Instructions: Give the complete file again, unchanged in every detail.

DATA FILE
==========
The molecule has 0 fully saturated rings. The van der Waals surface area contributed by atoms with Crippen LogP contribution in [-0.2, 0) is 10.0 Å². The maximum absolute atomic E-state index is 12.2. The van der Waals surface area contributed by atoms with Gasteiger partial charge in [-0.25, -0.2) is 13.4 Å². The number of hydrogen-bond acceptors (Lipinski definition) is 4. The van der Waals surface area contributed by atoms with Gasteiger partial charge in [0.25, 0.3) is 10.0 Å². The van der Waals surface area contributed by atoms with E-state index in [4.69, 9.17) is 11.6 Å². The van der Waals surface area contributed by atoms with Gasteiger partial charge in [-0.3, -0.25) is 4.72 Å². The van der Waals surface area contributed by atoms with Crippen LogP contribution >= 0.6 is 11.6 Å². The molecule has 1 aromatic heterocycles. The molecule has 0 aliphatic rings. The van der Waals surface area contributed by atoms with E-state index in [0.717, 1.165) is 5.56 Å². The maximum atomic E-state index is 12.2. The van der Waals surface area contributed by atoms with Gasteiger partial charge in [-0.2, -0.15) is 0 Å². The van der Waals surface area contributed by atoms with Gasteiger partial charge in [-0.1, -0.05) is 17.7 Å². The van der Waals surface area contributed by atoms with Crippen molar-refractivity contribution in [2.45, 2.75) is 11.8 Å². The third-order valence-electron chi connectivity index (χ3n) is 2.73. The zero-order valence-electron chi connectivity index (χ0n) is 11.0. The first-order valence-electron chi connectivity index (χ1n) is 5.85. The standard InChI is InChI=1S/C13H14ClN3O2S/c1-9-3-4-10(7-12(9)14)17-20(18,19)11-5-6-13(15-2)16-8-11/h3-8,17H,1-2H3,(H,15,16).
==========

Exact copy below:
The molecule has 0 fully saturated rings. The van der Waals surface area contributed by atoms with Crippen LogP contribution in [-0.2, 0) is 10.0 Å². The maximum absolute atomic E-state index is 12.2. The van der Waals surface area contributed by atoms with Gasteiger partial charge in [-0.25, -0.2) is 13.4 Å². The number of hydrogen-bond acceptors (Lipinski definition) is 4. The van der Waals surface area contributed by atoms with Gasteiger partial charge in [0.25, 0.3) is 10.0 Å². The van der Waals surface area contributed by atoms with E-state index in [4.69, 9.17) is 11.6 Å². The van der Waals surface area contributed by atoms with Gasteiger partial charge in [-0.3, -0.25) is 4.72 Å². The van der Waals surface area contributed by atoms with Crippen LogP contribution >= 0.6 is 11.6 Å². The molecule has 1 aromatic heterocycles. The molecule has 0 aliphatic rings. The van der Waals surface area contributed by atoms with E-state index in [0.717, 1.165) is 5.56 Å². The maximum atomic E-state index is 12.2. The van der Waals surface area contributed by atoms with Gasteiger partial charge in [-0.2, -0.15) is 0 Å². The van der Waals surface area contributed by atoms with Gasteiger partial charge in [-0.1, -0.05) is 17.7 Å². The van der Waals surface area contributed by atoms with Crippen molar-refractivity contribution in [2.45, 2.75) is 11.8 Å². The third-order valence-electron chi connectivity index (χ3n) is 2.73. The zero-order valence-electron chi connectivity index (χ0n) is 11.0. The first-order valence-electron chi connectivity index (χ1n) is 5.85. The standard InChI is InChI=1S/C13H14ClN3O2S/c1-9-3-4-10(7-12(9)14)17-20(18,19)11-5-6-13(15-2)16-8-11/h3-8,17H,1-2H3,(H,15,16).